Getting on social media isn’t the only way older people are keeping up with the younger generation — doctors are reporting a recent rise in the number of older patients looking into cosmetic procedures, many of them in their 90s.

Dr. Joshua Zuckerman, a board-certified plastic surgeon practicing in Manhattan, reasons that the stigma for plastic surgery is fading fast. Combined with an increase in less invasive procedures, both surgical and nonsurgical treatments are becoming more common with older men and women.

Zuckerman says that wrinkles, sunspots, and loose, flabby skin are often the biggest complaints for older patients, but it’s not uncommon to perform facelifts, eyelid lifts, facial fat transfer, breast lifts, tummy tucks, and thigh lifts on them, too.

Cosmetic surgery is often traditionally associated with major procedures like these; however, the rise in popularity of noninvasive procedures — such as braces, dental implants, chemical peels, laser resurfacing, and injectable fillers such as Botox or Xeomin — have made aesthetic improvements even more accessible and affordable to anyone that wishes to take advantage of them.

Cosmetic procedures may be more in demand than ever before with over-60s, but there is a lack of information about the effects, risk, and results for older generations that take the plunge.

So, we spoke to the experts and asked them to break everything down for us.


How Risky is It?

The risk really depends on the procedure that you choose. Body-altering surgeries, such as facelifts or tummy tucks, require anesthesia, which is riskier for older patients, who are more likely to have heart problems, high blood pressure, or diabetes.

“Age is also an independent risk factor for forming a clot during surgery,” says Zuckerman, “so patients over 50 must get proper preoperative medical clearance from their primary-care doctor and/or cardiologist.”

Extreme measures don’t have to be taken to alter appearance, though. Braces are a relatively low-risk way to bring change to a face or even mitigate health concerns, such as sleep apnea or jaw pain caused by temporomandibular joint disorder (TMJ).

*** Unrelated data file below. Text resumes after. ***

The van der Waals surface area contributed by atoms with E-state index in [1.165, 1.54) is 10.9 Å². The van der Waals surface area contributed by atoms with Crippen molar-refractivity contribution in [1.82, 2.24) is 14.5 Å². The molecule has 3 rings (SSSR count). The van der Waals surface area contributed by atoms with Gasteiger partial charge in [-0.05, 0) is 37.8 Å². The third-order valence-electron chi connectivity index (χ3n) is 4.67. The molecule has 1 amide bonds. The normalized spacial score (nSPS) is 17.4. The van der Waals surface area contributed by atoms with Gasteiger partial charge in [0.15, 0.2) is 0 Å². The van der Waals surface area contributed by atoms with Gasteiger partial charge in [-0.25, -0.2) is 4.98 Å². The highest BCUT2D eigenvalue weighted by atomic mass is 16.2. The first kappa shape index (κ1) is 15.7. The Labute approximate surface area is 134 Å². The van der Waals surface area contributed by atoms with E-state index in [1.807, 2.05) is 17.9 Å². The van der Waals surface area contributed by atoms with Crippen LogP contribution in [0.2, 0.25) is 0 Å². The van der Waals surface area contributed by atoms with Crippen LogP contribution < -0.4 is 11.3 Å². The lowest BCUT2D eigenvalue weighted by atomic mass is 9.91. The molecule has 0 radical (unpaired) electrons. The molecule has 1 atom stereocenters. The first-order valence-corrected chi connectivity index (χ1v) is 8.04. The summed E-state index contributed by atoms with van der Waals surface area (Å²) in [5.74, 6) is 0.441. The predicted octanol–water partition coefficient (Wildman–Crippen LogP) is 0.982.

Dr. Robert Sunstein, San Diego-based orthodontist and member of the California Association of Orthodontists, says that “there is no increased risk in getting braces later in life and, at most, the procedures can be tiring.”

One of his patients, an 84-year-old, opted to go home for a nap before returning and finishing the bracket adjustment.


What Does Age Mean for Recovery?

As with any healing, as the body ages, the process becomes slower. Recuperation from anesthetic can also take longer, but it’s not all bad news.

New York-based cosmetic surgeon Dr. Philip J. Miller says that “surprisingly, recovery from procedures is as varied across the board as one sees in the sub-65-year-old population. There are those who recuperate very quickly and those who take a little longer, both in terms of the incision healing, bruising, swelling, and recuperation from anesthesia.”

So, while extra caution must be taken, recovery time is a very individual process. Surgeon Dr. Manish Shah does note that his older patients tend to have a much higher pain tolerance, however.


Is it Effective for Older Patients?

Younger patients have the benefit of higher levels of collagen and elastin in their skin, meaning that their results will last longer, but Shah does say that older patients can, in some instances, have equivalent results to younger generations with procedures such as tummy tucks or breast lifts.

Results, he notes, can vary for patients of different ages and sizes.

Sunstein states that, in comparison to surgical procedures, braces are known to be effective at any age.

The key to achieving a well-aligned smile with braces or dental implants, such as veneers, is having healthy teeth and gums as a foundation for any orthodontic work. Regular visits to a dentist, an effective oral-care routine, and consistent follow-ups with an orthodontist will ensure that every patient’s treatment is a success.


Should I Do It?

Age has no impact on wanting to look as good as you feel, and luckily, there are now so many options out there that offer results for all comfort levels.

Whether you’re ready to go full force into liposuction and a tummy tuck or would prefer to start small with fillers or a chemical peel, you can find a procedure that’s right for you.

Once all of the risks have been assessed against the benefits, there is no reason that anyone over 60 can’t have a positive experience with cosmetic surgery, should they want it.


The California Association of Orthodontists is a chapter of the American Association of Orthodontists. It represents more than 18,000 orthodontist members throughout the United States, Canada, and abroad. For more information, go to

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